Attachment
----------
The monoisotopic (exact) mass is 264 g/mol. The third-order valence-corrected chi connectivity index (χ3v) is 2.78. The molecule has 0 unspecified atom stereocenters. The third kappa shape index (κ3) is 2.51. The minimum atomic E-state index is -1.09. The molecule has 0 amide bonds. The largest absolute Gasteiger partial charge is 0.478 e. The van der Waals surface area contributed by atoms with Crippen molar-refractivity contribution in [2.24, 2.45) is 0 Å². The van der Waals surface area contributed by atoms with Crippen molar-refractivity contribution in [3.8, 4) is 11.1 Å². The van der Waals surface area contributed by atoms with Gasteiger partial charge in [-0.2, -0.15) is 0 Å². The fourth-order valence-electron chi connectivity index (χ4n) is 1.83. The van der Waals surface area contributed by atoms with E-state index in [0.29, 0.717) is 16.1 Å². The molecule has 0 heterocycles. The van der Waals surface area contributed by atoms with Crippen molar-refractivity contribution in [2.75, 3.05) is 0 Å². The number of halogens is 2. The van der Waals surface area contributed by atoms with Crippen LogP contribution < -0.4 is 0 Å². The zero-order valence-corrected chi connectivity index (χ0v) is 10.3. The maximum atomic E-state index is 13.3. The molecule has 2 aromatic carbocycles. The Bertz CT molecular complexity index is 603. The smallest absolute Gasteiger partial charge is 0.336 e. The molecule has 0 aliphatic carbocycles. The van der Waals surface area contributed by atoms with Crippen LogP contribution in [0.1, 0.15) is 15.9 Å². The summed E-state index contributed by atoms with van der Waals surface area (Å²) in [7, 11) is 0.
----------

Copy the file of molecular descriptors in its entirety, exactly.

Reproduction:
The monoisotopic (exact) mass is 264 g/mol. The third-order valence-corrected chi connectivity index (χ3v) is 2.78. The molecule has 0 unspecified atom stereocenters. The third kappa shape index (κ3) is 2.51. The minimum atomic E-state index is -1.09. The molecule has 0 amide bonds. The largest absolute Gasteiger partial charge is 0.478 e. The van der Waals surface area contributed by atoms with Crippen molar-refractivity contribution in [2.24, 2.45) is 0 Å². The van der Waals surface area contributed by atoms with Crippen molar-refractivity contribution in [3.8, 4) is 11.1 Å². The van der Waals surface area contributed by atoms with Gasteiger partial charge in [-0.2, -0.15) is 0 Å². The fourth-order valence-electron chi connectivity index (χ4n) is 1.83. The van der Waals surface area contributed by atoms with E-state index in [0.29, 0.717) is 16.1 Å². The molecule has 0 heterocycles. The van der Waals surface area contributed by atoms with Crippen molar-refractivity contribution in [2.75, 3.05) is 0 Å². The number of halogens is 2. The van der Waals surface area contributed by atoms with Crippen LogP contribution < -0.4 is 0 Å². The zero-order valence-corrected chi connectivity index (χ0v) is 10.3. The maximum atomic E-state index is 13.3. The molecule has 2 aromatic carbocycles. The Bertz CT molecular complexity index is 603. The smallest absolute Gasteiger partial charge is 0.336 e. The molecule has 0 aliphatic carbocycles. The van der Waals surface area contributed by atoms with Crippen LogP contribution in [0.1, 0.15) is 15.9 Å². The summed E-state index contributed by atoms with van der Waals surface area (Å²) in [7, 11) is 0.